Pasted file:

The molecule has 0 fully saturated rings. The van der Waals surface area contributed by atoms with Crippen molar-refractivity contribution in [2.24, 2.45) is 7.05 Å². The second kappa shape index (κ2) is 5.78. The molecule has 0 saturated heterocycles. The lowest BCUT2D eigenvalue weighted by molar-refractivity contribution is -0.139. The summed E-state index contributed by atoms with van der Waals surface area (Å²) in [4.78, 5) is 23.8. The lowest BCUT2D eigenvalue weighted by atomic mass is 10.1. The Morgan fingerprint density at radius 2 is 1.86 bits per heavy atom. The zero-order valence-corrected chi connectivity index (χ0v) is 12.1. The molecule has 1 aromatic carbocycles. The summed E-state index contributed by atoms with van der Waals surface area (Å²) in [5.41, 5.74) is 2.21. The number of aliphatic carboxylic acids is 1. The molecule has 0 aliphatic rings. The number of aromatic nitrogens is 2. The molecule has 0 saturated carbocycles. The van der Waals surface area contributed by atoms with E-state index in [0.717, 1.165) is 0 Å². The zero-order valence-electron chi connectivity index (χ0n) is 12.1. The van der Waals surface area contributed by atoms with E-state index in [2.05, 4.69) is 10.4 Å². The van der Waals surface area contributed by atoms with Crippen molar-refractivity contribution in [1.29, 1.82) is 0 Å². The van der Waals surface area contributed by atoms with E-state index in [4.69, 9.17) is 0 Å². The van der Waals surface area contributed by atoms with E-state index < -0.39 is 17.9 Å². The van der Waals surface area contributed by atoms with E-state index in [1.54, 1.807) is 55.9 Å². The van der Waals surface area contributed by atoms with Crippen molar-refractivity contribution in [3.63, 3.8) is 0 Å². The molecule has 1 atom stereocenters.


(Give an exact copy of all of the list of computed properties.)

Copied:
The molecule has 0 fully saturated rings. The van der Waals surface area contributed by atoms with Crippen molar-refractivity contribution in [2.24, 2.45) is 7.05 Å². The second kappa shape index (κ2) is 5.78. The molecule has 0 saturated heterocycles. The lowest BCUT2D eigenvalue weighted by molar-refractivity contribution is -0.139. The summed E-state index contributed by atoms with van der Waals surface area (Å²) in [4.78, 5) is 23.8. The lowest BCUT2D eigenvalue weighted by atomic mass is 10.1. The Morgan fingerprint density at radius 2 is 1.86 bits per heavy atom. The zero-order valence-corrected chi connectivity index (χ0v) is 12.1. The molecule has 1 aromatic carbocycles. The summed E-state index contributed by atoms with van der Waals surface area (Å²) in [5.41, 5.74) is 2.21. The number of aliphatic carboxylic acids is 1. The molecule has 0 aliphatic rings. The number of aromatic nitrogens is 2. The molecule has 0 saturated carbocycles. The van der Waals surface area contributed by atoms with E-state index in [0.717, 1.165) is 0 Å². The zero-order valence-electron chi connectivity index (χ0n) is 12.1. The van der Waals surface area contributed by atoms with E-state index in [2.05, 4.69) is 10.4 Å². The van der Waals surface area contributed by atoms with Crippen molar-refractivity contribution in [1.29, 1.82) is 0 Å². The van der Waals surface area contributed by atoms with E-state index in [4.69, 9.17) is 0 Å². The van der Waals surface area contributed by atoms with E-state index < -0.39 is 17.9 Å². The van der Waals surface area contributed by atoms with E-state index in [1.54, 1.807) is 55.9 Å². The van der Waals surface area contributed by atoms with Crippen molar-refractivity contribution in [3.63, 3.8) is 0 Å². The molecule has 1 atom stereocenters.